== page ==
Exam 1 Study Guide
Exam 1 Study Guide Political Science 110
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This 13 page Study Guide was uploaded by Kirsten Swikert on Monday February 15, 2016. The Study Guide belongs to Political Science 110 at Western Kentucky University taught by Jeffrey Budziak in Spring 2016. Since its upload, it has received 110 views. For similar materials see American National Government in Political Science at Western Kentucky University.
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Date Created: 02/15/16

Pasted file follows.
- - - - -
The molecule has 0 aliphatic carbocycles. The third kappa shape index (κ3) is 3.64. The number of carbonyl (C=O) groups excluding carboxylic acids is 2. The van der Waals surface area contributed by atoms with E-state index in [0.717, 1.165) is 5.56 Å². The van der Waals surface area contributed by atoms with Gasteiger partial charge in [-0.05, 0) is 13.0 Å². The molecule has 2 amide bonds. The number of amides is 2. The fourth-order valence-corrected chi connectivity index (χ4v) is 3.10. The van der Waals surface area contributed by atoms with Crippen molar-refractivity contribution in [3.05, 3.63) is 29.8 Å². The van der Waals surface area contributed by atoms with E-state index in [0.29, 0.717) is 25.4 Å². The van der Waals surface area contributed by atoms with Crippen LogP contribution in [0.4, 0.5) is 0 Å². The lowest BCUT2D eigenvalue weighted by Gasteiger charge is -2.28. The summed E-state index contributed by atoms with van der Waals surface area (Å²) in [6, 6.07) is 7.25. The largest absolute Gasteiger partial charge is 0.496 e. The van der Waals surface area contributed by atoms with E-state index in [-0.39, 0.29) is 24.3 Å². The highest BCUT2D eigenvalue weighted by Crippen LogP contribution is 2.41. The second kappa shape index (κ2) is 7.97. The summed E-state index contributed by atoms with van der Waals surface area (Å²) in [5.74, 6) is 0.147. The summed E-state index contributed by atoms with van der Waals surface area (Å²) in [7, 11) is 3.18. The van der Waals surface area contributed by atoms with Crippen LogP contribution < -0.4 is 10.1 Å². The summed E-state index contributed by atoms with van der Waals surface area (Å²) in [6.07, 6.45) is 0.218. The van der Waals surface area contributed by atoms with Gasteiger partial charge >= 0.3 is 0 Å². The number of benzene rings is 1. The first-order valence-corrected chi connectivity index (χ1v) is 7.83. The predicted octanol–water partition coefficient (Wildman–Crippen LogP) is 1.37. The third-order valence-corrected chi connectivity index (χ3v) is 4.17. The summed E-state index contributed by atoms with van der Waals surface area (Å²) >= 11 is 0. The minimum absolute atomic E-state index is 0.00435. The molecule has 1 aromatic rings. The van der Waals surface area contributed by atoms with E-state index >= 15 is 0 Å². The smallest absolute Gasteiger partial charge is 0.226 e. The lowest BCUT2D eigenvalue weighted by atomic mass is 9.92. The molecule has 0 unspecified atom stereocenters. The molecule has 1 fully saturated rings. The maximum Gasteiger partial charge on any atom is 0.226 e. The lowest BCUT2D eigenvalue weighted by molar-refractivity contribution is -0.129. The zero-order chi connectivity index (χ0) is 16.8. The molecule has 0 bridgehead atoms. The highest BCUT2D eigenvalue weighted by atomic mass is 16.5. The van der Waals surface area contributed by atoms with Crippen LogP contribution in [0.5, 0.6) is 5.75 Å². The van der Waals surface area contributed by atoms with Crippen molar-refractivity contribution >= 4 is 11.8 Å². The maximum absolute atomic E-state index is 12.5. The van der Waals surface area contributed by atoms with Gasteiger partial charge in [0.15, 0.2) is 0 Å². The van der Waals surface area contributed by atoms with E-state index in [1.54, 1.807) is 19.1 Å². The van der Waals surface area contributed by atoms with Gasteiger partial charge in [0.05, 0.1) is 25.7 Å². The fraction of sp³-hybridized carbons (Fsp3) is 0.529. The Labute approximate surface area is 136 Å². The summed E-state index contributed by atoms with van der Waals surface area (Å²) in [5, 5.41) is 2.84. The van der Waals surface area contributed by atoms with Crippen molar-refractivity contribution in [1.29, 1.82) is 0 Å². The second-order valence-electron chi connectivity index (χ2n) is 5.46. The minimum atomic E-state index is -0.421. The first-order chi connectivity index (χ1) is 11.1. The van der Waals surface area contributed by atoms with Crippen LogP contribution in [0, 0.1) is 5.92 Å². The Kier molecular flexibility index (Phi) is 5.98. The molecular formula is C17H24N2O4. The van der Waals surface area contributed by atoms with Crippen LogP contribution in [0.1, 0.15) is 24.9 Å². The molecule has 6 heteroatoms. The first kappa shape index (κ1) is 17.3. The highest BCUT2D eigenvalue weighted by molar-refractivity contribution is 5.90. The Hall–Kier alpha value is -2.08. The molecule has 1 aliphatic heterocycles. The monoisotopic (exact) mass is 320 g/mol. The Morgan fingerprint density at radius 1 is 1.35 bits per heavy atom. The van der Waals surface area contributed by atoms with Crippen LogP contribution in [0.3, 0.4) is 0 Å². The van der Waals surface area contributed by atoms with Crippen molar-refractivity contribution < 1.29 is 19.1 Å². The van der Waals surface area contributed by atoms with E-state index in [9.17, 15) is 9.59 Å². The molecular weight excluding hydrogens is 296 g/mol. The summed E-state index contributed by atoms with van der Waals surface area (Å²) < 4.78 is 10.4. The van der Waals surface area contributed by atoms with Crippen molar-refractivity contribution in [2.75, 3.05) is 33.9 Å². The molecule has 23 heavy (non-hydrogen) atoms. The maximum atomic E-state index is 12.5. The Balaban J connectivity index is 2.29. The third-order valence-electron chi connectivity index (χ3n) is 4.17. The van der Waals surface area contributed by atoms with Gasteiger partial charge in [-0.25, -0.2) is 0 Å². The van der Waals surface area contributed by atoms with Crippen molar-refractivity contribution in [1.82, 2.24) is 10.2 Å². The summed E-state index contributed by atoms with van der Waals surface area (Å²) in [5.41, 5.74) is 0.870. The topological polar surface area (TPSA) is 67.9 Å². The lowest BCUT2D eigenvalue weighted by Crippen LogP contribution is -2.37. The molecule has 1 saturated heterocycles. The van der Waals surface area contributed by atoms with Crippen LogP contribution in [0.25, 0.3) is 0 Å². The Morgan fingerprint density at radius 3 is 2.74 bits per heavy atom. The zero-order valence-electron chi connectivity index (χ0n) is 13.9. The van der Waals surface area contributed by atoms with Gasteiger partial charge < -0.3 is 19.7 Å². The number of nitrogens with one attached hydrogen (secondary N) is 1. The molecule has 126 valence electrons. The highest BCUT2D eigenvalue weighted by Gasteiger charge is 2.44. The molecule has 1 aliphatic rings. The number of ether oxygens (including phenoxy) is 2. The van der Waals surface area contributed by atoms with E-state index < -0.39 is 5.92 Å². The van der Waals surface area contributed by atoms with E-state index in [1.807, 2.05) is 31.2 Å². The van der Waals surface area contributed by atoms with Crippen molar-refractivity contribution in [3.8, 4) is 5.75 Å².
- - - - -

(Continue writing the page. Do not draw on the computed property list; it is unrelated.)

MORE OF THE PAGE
Desert Island Experiment o What are we going to struggle over? § Resources: shelter, food, water o What’s the most important resource? § Power: the ability to get other people to do what you want o What decisions do we have to make? § Politics: who get’s what, when, how o How can we create stability? § Government: a system for exercising control over people o How can we organize our new government? § Institutions: structures of mechanisms of social order that govern the behavior of individuals • Create rules: sets of requirements Politics • A way of determining without violence who gets the powers and resources in society and how they get them • Social order: the way we organize our collective lives • Politics is about getting our own way o Always will be winners and losers • Politics= process •Government=system of organization o Ex: congress, campaigns °Ex: system of organization • Authority: power that’s legit o Enforces decisions • Legitimacy: level of support for the enforcement of government’s authority o Diffuse support (high level) = legitimate o Concentrated support (low level) =illegitimate • Declaration of Independence: creating a legitimacy o Pledge of Allegiance, National Anthem • Rules: directives that specify how resources will be distributed or what procedures govern activity o Provides framework • Institutions: organizations where government power is exercised • Economics: production and distribution of a society’s materials and resources o The country’s wealth • Capitalist economy: an economic system where the market determines the production and distribution and price decisions o Relies on the market • Regulated capitalism: system where the government intervenes to protect rights and make procedural guarantees o US has this system • Socialist economy: the state determines production, distribution, and price decisions; property is government owned o Decisions are based on what society needs • Procedural guarantees: government assurance that the rules will run smoothly and treat everyone fairly with no promises of particular outcomes • Substantive guarantees: government assurance of particular outcomes and results • Social democracy: hybrid democracy combining a capitalist economy and government that supports equality • Collective action: government is primarily in charge of managing, actions taken by a group of people whose goal is to achieve a common goal o Problem is created by public goods and free riders § Public goods: individual can’t be excluded from use and the use by one person doesn’t reduce availability of goods to another § Free riders: those who benefit from public goods but do not pay them • Popular sovereignty: concept that citizens are the ultimate source of political power • Elite democracy: theory of democracy that limits citizens to choose among competing leaders o Leaders chosen through media, military, etc. • Republic: a government where decisions are made through representatives of the people The Role of People • Subjects: individuals who are obliged to submit to a government authority against which they have no rights o Must do whatever the government says o Have obligations to the state but no privileges • Citizens: members of a political community having rights and responsibilities o Government must act with their will o Can vote • Social contract: a notion that society is based off an agreement between the government and citizens in which they agree to give up some rights for protection of others Types of Government • Monarchy: independent representative of a royal family • Totalitarianism: a small group of leaders or one specific individual makes all political decisions for society (TOTAL control) • Authoritarianism: similar to totalitarianism; leader only has control over government but not economic life • Aristocracy: rule by leading members of wealthy families and have close approximation to monarchies • Theocracy: God • Fascism, oligarchy, dictatorship, etc. No government Limited government Government has total control Types of Democracy • Direct (participatory) Democracy: citizens participate in government as individuals o Have direct control over choices of government o A theory saying citizens should control all aspects of their own lives o Ex: initiatives: procedure by which voters can propose a law • Pluralist Democracy: citizens participate in government through groups o NRA, labor unions • Advanced Industrial Democracy: democratic system that allows citizens to have a lot of freedom and maintains a free market • Communist Democracy: utopian system where property is communally owned and all decisions are made democratically • Republican form of Democracy: retains the ultimate power over the government with the people, but policy decisions are made by elected officials • Democracy: a type of government that vests in power of the people o Tries to maximize freedom • Classic liberalism: society structured around the individual o Instead of viewing individuals as the product of a political society… liberalism makes society the product of individuals o Based on the notion of the “social contract” • Civic republicanism o Place great emphasis on civic virtue and the notion of the public good o Limitations of civic republicanism? • Primary individualism o Responsibility of the individual to take care of his or her self o US has this way of thinking • The primary cause of diversity in the US is immigration o It's easier to let people believe what they want, than to impose an idea on them American Political Culture Today • Driven in theory by ideology o Collection of orientations a person uses to order the political world o Distinct from “issue by issue” judgments • American Ideologies o Libertarianism: places strong emphasis on the role of the individual and places strong limits on the role of the government § Rand Paul is considered a libertarian o Conservatism: endorses less government regulation, particularly on economic matters o Liberalism: active government, particularly in the economic sphere The Constitution: Structures and Choices • Pre-Constitutional History o The Articles of Confederation o In what year did America declare independence from England? 1776 o In what year did the Revolutionary War end? 1783 o In what year did we ratify the Constitution? 1789 § What happened in the interim (6-year gap)? • Articles of Confederation: first codified governing document • Confederation: association of independent states • National government lacked independent power: only powers granted to it by the states o The states didn’t want to grant too much power to one group, so they limited the government’s power and split it between the states • Important provisions of the Constitution o The Necessary and Proper Clause: to make all laws which shall be necessary and proper for carrying into execution the foregoing powers o The Importation Clause: the migration or importation of such persons as any of the states now existing shall think proper to admit, shall not be prohibited by the Congress prior to the year one thousand eight hundred and eight o The 3/5 Clause: representatives shall be apportioned among the several states which may be included within this union, according to their respective numbers, which shall be determined by adding to the whole number of free persons, including those bound to service for a term of years, and three fifths of all other persons o The Republican Form of Government Clause: the united states shall guarantee to every state in this union a republican form of government o The Supremacy Clause: this constitution, and the laws of the united states which shall be made in pursuance thereof; and all treaties made, or which shall be made, under the authority of the united states, shall be the supreme law of the land • The Constitutional Convention o The Virginia Plan § Advanced by federalists § Supported the notion of a strong central, federal government with substantial independent powers • Total departure from the Articles of Confederation § Representation in both houses is based on population § Laws passed by the majorities decision § Strong single executive o The New Jersey Plan § Advanced by anti-federalists § Supported states rights over a limited central government with few independent powers • More consistent with Articles of Confederation § One vote per state § Extraordinary majority to pass laws § Multiple executives o Compromise: The Constitution § Approximately 4500 words (not including the Amendments) • Pretty short considering it’s the foundation for a country • They either got sick of each other, were prepared for the Amendments, or were prepared for it to be a general statement that can be changed or interpreted with time (200 years later it might not make sense) § Bicameral legislature: the House of Representatives and the Senate o The House of Representatives: states represented proportionally, 2 year terms directly elected by districts o The Senate: states represented equally, 6 year terms elected by state legislatures (changed in the 1900s, the people now vote for senators) § Independent, single executive: President • Indirectly elected by Electoral College § Supreme Court • With power of Congress to establish a federal court system § Granted federal government substantial independent powers • All other powers were retained to the state governments • An Overview of the Constitution o Article 1: Legislature § Symbolic importance of being first: most important because it is directly related to the people § 2268/4500 words (50.4% of the total words in the Constitution) § Detailed list of government powers • Enumerated Powers: powers specifically listed as given to Congress o Ex: power to lay and collect taxes, power to declare war • Implied Powers: powers of Congress implied by the Constitution o Ex: power to make all laws which shall be necessary and proper • Reserved Powers: powers not given to Congress but reserved to the states o Ex: the powers not delegated to the United States by the Constitution, nor prohibited by it to the States, are reserved to the States respectively, or to the people o Article 2: The Executive § Less attention to the Executive (1019/4500 words, 22.6%) § General state of executive powers and responsibilities • The office of the President • The selection method (Electoral College) • Presidential Powers o Article 3: The Judiciary § Sparse attention (375/4500 words, 8.33%) § Few brief discussions • The creation of “one Supreme Court” • The creation of “inferior Court as the Congress may from time to time ordain and establish” o Any other court is created by Congress • The cases the Supreme Court must hear • The definition of treason The Ratification Process • Likelihood of success o 9 of 13 states need to approve it before it could take effect o many small and southern states feared too much power was being transferred from state to the national government • Two groups emerged during debate o Federalists: favored stronger national government (favored ratification) o Anti-federalists: favored comparatively weaker national government (generally unfavorable to Constitution) § Generally, farmers • The Federalist Papers o Collection of 85 essays o Used to persuade people into ratifying the Constitution (written in favor of the new Constitution) o Published in newspapers so they would be available almost anywhere to anyone • The Bill of Rights o Federalists’ willingness to include a Bill of Rights was vital for the ratification of the Constitution o Creation of the Bill of Rights § Madison became primary supporter of a Bill of Rights and worked in First Congress to pass amendments • Over 200 recommended amendments from states • Madison (and committee) returned with 17 o Through some combination, Congress reduced the number to 12 • After the constitution was ratified 10 amendments were approved to protect individual liberties • Rights don’t apply to the states Characteristics of the Constitution • Separation of powers o Dividing power among specialized branches of government o Split powers between: legislative (creates laws), executive (enforces laws), and judicial (interprets laws) • Compare to Parliamentary System o Power is said to be fused § Executive is chosen by the legislature from among its members • Checks and Balances o Each branch of government can limit the actions of another Federalist 10 • We must either dominate (destroy liberty or force common belief) or control factions (direct democracy or large republic) Federalism • Defining Federalism o Benefits of Federalism § Federalist #46 o Function: dividing power between national and subnational (typically regional) governments § Dual sovereignty: power or authority § Both have power o Structure: creates two separate and distinct governments (state and national/federal government) § Formally independent from one another o Values of federalism § What explains our decision to adopt this relatively uncommon organization of government? • Separation of powers • Practical solution • Sellable o Alternatives to Federalism § Confederal system: league of independent states, each having a sovereign power • Ex: US under the Articles of Confederation, European Union, NATO, and the United Nations § Unitary system: all political power rests in the national government • May have sub-units, but central government can overrule decisions of sub-units • Ex: United Kingdom, Spain, Japan, France, etc. o Constitutional bases for Federalism § Enumerated powers: national government powers outlines in the Constitution § Supremacy clause: “This Constitution, and the Laws of the United States which shall be made in pursuance thereof; and all treaties made, or which shall be made, under the authority of the United States, shall be the supreme law of the land; and the judges in every state shall be bound thereby, anything in the Constitution or laws of any state to the contrary notwithstanding” (Article VI, Clause 2). • The Constitution and the laws of the US are the laws of the land; they have the power to enforce it wherever they want because they’re the Federal government § 10 Amendment • “The powers not delegated to the United States by the Constitution, nor prohibited by it to the States, are reserved to the States respectively, or to the people.” • Federalism around the world o Countries are physically large o Diverse o Varying degrees of democracy o In the history of the world, they are new countries • Federalism in the United States o Ex: marijuana § Documents that make it legal to grow in the state can be used against grower in a federal court § If federal laws and state laws go against each other, federal laws win • Types of Federalism o Dual vs cooperative Federalism § Dual (classic) Federalism: national and state governments are separate and distinct • Conservatives/republicans personal choice for the way the government should be run today § Cooperative Federalism: national and state governments share responsibilities • Liberals/democrats choice for the way government should be run today o Example of Federalism: the case of federal grants § Today the national government has greater influence on the states than states have on the national government § Reason: money • Categorical grants: federal funds provided for a specific purpose, restricted by detailed instructions o Drinking age is 21 in all states because they will lose 5% of their funding from the national government if the states lower it • Block grants: federal funds provided for a broad purpose, unrestricted by instructions o Ex: this money is for education, use it how you want as long as you can prove it’s being used for education • Unfunded mandates: federal order mandating that states operate and pay for a program created at the national level. The First Amendment • Examples of Civil Liberties: The First Amendment § Freedom of expression: congress shall make no law abridging the freedom of speech • Obscenity: offensive communications with no redeeming social value • Libel: a published false statement damaging a person’s reputation • Fighting words: purpose is to create a disturbance and incite violence in a person who hears the speech • Speech limited by context: dangerous speech and student speech • Constitutional protections of religion o The Establishment Clause § “Congress shall make no law respecting an establishment of religion.” • Examples of modern policies that might “respect an establishment or religion?” o Free Expression Clause § “Congress shall make no law…prohibiting the free exercise [of religion]…” • A modern example: Health Care Reform and Birth Control Requirements (against religions beliefs so it’s against free exercise) o Potential conflicts?: praying before a public school event (promotion of the religion) • Text: “A well regulated Militia, being necessary to the security of a free State, the right of the people to keep and bear Arms, shall not be infringed.” o Substantial controversy as to meaning § In 2008, the Supreme Court ruled that the 2 Amendment guarantees as individual right to bear arms Civil Rights/Civil Liberties • Civil liberties: freedom from government interference o Ex: The Bill of Rights; religion, expression, right to bear arms • Natural rights: fundamental rules about what is allowed of people or owed to people o What makes something a right rather than a policy choice? – we don’t like to be told what to do • Civil rights: equal treatment under the law th • The 14 Amendment: o All persons born or naturalized in the United States, and subject to the jurisdiction thereof, are citizens of the United States and of the State wherein they reside. No State shall make or enforce any law which shall abridge the privileges or immunities of citizens of the United States; nor shall any State deprive any person of life, liberty, or property, without due process of law; nor deny to any person within its jurisdiction the equal protection of the laws. o Who must be equal and how equal does it have to be? § Blind people aren’t allowed to drive; 5 year olds can’t vote: good inequalities § Gender, race, sexual orientation: bad inequalities • Protecting them o Responsibility falls to the judiciary because they aren’t fighting to be reelected and must defend the unpopular viewpoint • History of Civil Rights o Post Civil War § Passage of the Civil War Amendments (13-15) • Series of laws passed to enforce the acts (1875 Civil Rights Act) • Fundamental freedoms: no process can be done without these freedoms • “without process of due law”: a process to make things happen o Era of Jim Crow § Supreme Court decisions • The Civil Rights Cases: declares 1875 Civil Rights Act unconstitutional- only official state action and NOT private action could be regulated • Plessy v. Ferguson: separate but equal o Barriers to the franchise: hurts African American voters § Literacy tests: exam conditioning voter registration • Banned by 1965 Voting Acts Right § Only white primary: ruled unconstitutional by Supreme Court (Smith v. Allwright) § Grandfather Clause: those whose grandfathers had voted before the Civil War were exempted from literacy tests • Ruled unconstitutional by the Supreme Court (Guinn v. United States) § Poll tax: fee to vote • Outlawed by 24 Amendment • Civil Rights movement o Definition: protracted political and legal battle for equal treatment under the law o Types of segregation § De Jure segregation: results from laws or administrative decisions sanctioning formal discrimination (government legal segregation) § De Facto segregation: natural concentration of individuals not stipulated by law (just kind of happens: Church’s) o Characterized by a commitment to civil disobedience § Nonviolent o History of gender discrimination § Women’s suffrage movementthtook over 50 years to secure women’s right to vote with the 19 Amendment § The Equal Rights Amendment: passed Congress but didn’t get ¾ support from the states • Equality of rights under the law shall not be denied or abridged by the United States or by any State on account of sex The End of Jim Crow • Brown v. Board of Education: declared principle of “separate but equal” unconstitutional • 1964 Civil Rights Act: outlawed most forms of discrimination in… o voter registration o private businesses with public accommodations • Voting Rights Act: outlawed discriminatory voting practices o Allowed for federal administration of state voting procedures *ANY MENTION OF SUPREME COURT CASES WILL NOT BE ON THE EXAM, I ONLY USE THEM FOR EXAMPLES *REVIEW FEDARALIST 10 AND 51 *REVIEW THE LETTER FROM BIRMINGHAM JAIL - if you need the link to anything they’re on blackboard, or I have the files saved so I would be able to email them out